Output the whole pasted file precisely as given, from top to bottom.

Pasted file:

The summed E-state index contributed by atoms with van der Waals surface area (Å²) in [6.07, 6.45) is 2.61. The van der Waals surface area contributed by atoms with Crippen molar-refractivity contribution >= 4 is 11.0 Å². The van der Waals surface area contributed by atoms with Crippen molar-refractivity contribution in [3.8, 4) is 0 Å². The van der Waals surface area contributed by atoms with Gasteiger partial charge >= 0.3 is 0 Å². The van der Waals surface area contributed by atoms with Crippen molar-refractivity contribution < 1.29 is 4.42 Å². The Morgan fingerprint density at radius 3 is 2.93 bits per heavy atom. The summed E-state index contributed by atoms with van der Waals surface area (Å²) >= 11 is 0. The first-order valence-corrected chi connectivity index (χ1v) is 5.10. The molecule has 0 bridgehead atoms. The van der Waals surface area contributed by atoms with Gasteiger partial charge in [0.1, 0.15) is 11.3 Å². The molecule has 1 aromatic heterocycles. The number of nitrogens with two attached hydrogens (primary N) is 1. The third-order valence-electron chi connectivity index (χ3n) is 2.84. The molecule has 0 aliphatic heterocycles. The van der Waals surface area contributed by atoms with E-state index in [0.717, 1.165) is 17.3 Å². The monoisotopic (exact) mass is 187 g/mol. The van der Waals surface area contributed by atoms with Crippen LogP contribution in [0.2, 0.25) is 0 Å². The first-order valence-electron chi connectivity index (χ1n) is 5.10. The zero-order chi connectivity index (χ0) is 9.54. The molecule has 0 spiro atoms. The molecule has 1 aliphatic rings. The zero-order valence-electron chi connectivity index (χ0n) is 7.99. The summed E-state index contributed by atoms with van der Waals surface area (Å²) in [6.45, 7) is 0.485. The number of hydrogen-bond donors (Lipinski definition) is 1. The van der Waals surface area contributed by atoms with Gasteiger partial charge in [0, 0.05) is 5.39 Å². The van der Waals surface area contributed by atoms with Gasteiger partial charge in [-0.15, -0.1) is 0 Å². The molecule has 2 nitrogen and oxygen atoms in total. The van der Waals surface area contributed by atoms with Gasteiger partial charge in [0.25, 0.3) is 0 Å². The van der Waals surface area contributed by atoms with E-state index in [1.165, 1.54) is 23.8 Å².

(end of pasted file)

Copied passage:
The summed E-state index contributed by atoms with van der Waals surface area (Å²) in [6.07, 6.45) is 2.61. The van der Waals surface area contributed by atoms with Crippen molar-refractivity contribution >= 4 is 11.0 Å². The van der Waals surface area contributed by atoms with Crippen molar-refractivity contribution in [3.8, 4) is 0 Å². The van der Waals surface area contributed by atoms with Gasteiger partial charge >= 0.3 is 0 Å². The van der Waals surface area contributed by atoms with Crippen molar-refractivity contribution < 1.29 is 4.42 Å². The Morgan fingerprint density at radius 3 is 2.93 bits per heavy atom. The summed E-state index contributed by atoms with van der Waals surface area (Å²) >= 11 is 0. The first-order valence-corrected chi connectivity index (χ1v) is 5.10. The molecule has 0 bridgehead atoms. The van der Waals surface area contributed by atoms with Gasteiger partial charge in [0.1, 0.15) is 11.3 Å². The molecule has 1 aromatic heterocycles. The number of nitrogens with two attached hydrogens (primary N) is 1. The third-order valence-electron chi connectivity index (χ3n) is 2.84. The molecule has 0 aliphatic heterocycles. The van der Waals surface area contributed by atoms with E-state index in [0.717, 1.165) is 17.3 Å². The monoisotopic (exact) mass is 187 g/mol. The van der Waals surface area contributed by atoms with Crippen LogP contribution in [0.2, 0.25) is 0 Å². The first-order valence-electron chi connectivity index (χ1n) is 5.10. The zero-order chi connectivity index (χ0) is 9.54. The molecule has 0 spiro atoms. The molecule has 1 aliphatic rings. The zero-order valence-electron chi connectivity index (χ0n) is 7.99. The summed E-state index contributed by atoms with van der Waals surface area (Å²) in [6.45, 7) is 0.485. The number of hydrogen-bond donors (Lipinski definition) is 1. The van der Waals surface area contributed by atoms with Gasteiger partial charge in [0, 0.05) is 5.39 Å². The van der Waals surface area contributed by atoms with Gasteiger partial charge in [-0.15, -0.1) is 0 Å². The molecule has 2 nitrogen and oxygen atoms in total. The van der Waals surface area contributed by atoms with Gasteiger partial charge in [0.25, 0.3) is 0 Å². The van der Waals surface area contributed by atoms with E-state index in [1.165, 1.54) is 23.8 Å².